• Amendments to Schedule 1 to the Marine Liability Act
  • January 8, 2016 | Authors: Dionysios Rossi; Graham Walker
  • Law Firm: Borden Ladner Gervais LLP - Vancouver Office
  • The Regulations Amending Schedule 1 to the Marine Liability Act, SOR/2015-98 came into force on June 8, 2015. The amendments increase the general limits of liability for shipowners' claims under Schedule 1 of the Marine Liability Act, SC 2001, c 6 (the "MLA") by approximately 50%. The limits are determined by size of vessel and vary depending on the specific range of size or tranches. Limits of liability for small vessels under the 300 ton gross tonnage threshold remain unchanged.

    These amendments reflect Canada's obligations to the IMO's Convention of Limitation of Liability for Maritime Claims, 1976 (the "LLMC Convention"), as amended by the Protocol of 1996 (the "LLMC Protocol"), which provides the right for shipowners and their insurers to limit their liability on a range of different maritime claims. At its 99th session in April 2012, the IMO Legal Committee decided on the 50% increase based on the experience reported by the International Group of Protection and Indemnity Clubs, which underwrite the liability insurance for 90% of the world's vessels. The increase is intended to account for significant inflation since 1996 that has eroded the value of the maximum level of liability by over 50% in real dollar terms. This may have significant impact on a claimant's recovery of losses incurred.

    Article 6 of the LLMC Convention, which is incorporated as Schedule 1 to the MLA, limits shipowners' liability for: (1) claims for loss of life and personal injury, and (2) claims for damage to property, such as other terminals, cargo and ships. Damages that are subject to other international instruments, such as pollution related to oil spills from oil tankers, are excluded. This limitation applies if the fault for the loss was due to the action or omission of the master or crew with no involvement of the shipowner or his executives or managerial staff.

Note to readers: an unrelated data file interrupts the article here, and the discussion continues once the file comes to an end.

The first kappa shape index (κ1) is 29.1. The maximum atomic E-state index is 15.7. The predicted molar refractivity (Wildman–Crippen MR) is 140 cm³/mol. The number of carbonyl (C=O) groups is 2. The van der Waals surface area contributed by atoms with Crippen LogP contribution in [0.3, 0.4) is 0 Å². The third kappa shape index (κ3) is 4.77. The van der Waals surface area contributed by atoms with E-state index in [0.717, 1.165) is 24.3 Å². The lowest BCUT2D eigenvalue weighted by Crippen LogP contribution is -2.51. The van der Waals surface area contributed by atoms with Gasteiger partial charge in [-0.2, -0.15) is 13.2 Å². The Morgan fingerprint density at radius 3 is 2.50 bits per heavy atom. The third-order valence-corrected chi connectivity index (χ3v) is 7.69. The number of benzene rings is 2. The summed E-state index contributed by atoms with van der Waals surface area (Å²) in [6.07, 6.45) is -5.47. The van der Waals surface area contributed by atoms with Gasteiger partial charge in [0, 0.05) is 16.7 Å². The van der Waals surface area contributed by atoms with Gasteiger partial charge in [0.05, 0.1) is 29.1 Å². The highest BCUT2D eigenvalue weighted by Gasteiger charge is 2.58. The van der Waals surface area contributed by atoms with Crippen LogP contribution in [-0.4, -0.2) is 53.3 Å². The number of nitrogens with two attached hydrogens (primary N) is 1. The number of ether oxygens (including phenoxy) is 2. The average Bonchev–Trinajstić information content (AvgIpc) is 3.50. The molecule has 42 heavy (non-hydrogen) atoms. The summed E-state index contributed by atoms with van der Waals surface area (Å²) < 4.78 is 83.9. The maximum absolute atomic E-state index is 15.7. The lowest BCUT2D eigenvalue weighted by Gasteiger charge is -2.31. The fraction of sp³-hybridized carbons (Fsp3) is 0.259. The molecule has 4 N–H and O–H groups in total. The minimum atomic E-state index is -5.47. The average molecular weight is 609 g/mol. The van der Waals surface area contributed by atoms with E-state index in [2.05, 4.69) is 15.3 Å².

The increase in LLMC limits will impact other elements of the MLA's framework, particularly:
    • The Athens Convention relating to the Carriage of Passengers and their Luggage by Sea, 1974, as amended by the Protocol of 1990 which sets the rules governing liability to passengers;
    • The International Convention on Civil Liability for Bunker Oil Pollution Damage, 2001, which sets out the rules governing liability for pollution damage from bunker oil spills from non-tankers; and
    • The International Convention for the Unification of Certain Rules of Law relating to Bills of Lading, 1924, as amended by the Protocols of 1968 and 1979, which sets out the rules governing the shipowner's liability for loss or damage to cargo.
    In its Regulatory Impact Analysis (Canada Gazette, Vol 149, No 10), the Government of Canada indicated that, while difficult to estimate, it is likely that the amend- ments may result in a net benefit to Canada given that the claimants will be mainly Canadians, whereas the respondents will include both domestic and international shipowners. Foreign registered ships, predominantly owned by non-Canadians, are generally much larger than Canadian ships and are more likely to be involved in major marine casualties where the current LLMC limits are exceeded. The Government of Canada also indicated the increase in LLMC limits could also have a positive impact on Canada's Ship-source Oil Pollution Fund (“SOPF”). For instance, in situations where a known ship (other than a tanker) is involved in a spill, the higher limits could allow the SOPF to recover a larger proportion of remedial costs in the rare cases when such incidents exceed the current LLMC limits.

    As a result of Canada being a signatory to the LLMC Protocol, these limits may be increased again in the future. To implement such a proposal, the validity of a proposal to increase liability limits must be examined by the IMO's Legal Committee and two-thirds of the state parties must be in support.